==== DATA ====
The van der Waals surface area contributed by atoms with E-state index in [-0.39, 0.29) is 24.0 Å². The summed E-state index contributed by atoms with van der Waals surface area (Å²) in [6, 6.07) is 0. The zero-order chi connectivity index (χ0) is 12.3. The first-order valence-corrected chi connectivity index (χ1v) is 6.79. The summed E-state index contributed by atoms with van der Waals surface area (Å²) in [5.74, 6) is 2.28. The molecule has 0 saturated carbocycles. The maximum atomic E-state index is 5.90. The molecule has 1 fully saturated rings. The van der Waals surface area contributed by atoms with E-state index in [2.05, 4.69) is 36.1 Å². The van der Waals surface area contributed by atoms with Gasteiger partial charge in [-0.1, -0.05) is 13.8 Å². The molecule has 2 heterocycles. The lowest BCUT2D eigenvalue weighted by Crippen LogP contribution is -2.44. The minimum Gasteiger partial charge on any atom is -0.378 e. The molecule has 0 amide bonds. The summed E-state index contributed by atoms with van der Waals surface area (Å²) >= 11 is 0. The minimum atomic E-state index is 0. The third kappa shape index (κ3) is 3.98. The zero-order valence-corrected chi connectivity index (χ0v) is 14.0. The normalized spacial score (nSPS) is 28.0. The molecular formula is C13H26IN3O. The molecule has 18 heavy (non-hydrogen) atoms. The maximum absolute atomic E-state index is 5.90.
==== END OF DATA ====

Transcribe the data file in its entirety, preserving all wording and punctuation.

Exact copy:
The van der Waals surface area contributed by atoms with E-state index in [-0.39, 0.29) is 24.0 Å². The summed E-state index contributed by atoms with van der Waals surface area (Å²) in [6, 6.07) is 0. The zero-order chi connectivity index (χ0) is 12.3. The first-order valence-corrected chi connectivity index (χ1v) is 6.79. The summed E-state index contributed by atoms with van der Waals surface area (Å²) in [5.74, 6) is 2.28. The molecule has 0 saturated carbocycles. The maximum atomic E-state index is 5.90. The molecule has 1 fully saturated rings. The van der Waals surface area contributed by atoms with E-state index in [2.05, 4.69) is 36.1 Å². The van der Waals surface area contributed by atoms with Gasteiger partial charge in [-0.1, -0.05) is 13.8 Å². The molecule has 2 heterocycles. The lowest BCUT2D eigenvalue weighted by Crippen LogP contribution is -2.44. The minimum Gasteiger partial charge on any atom is -0.378 e. The molecule has 0 amide bonds. The summed E-state index contributed by atoms with van der Waals surface area (Å²) >= 11 is 0. The minimum atomic E-state index is 0. The third kappa shape index (κ3) is 3.98. The zero-order valence-corrected chi connectivity index (χ0v) is 14.0. The normalized spacial score (nSPS) is 28.0. The molecular formula is C13H26IN3O. The molecule has 18 heavy (non-hydrogen) atoms. The maximum absolute atomic E-state index is 5.90.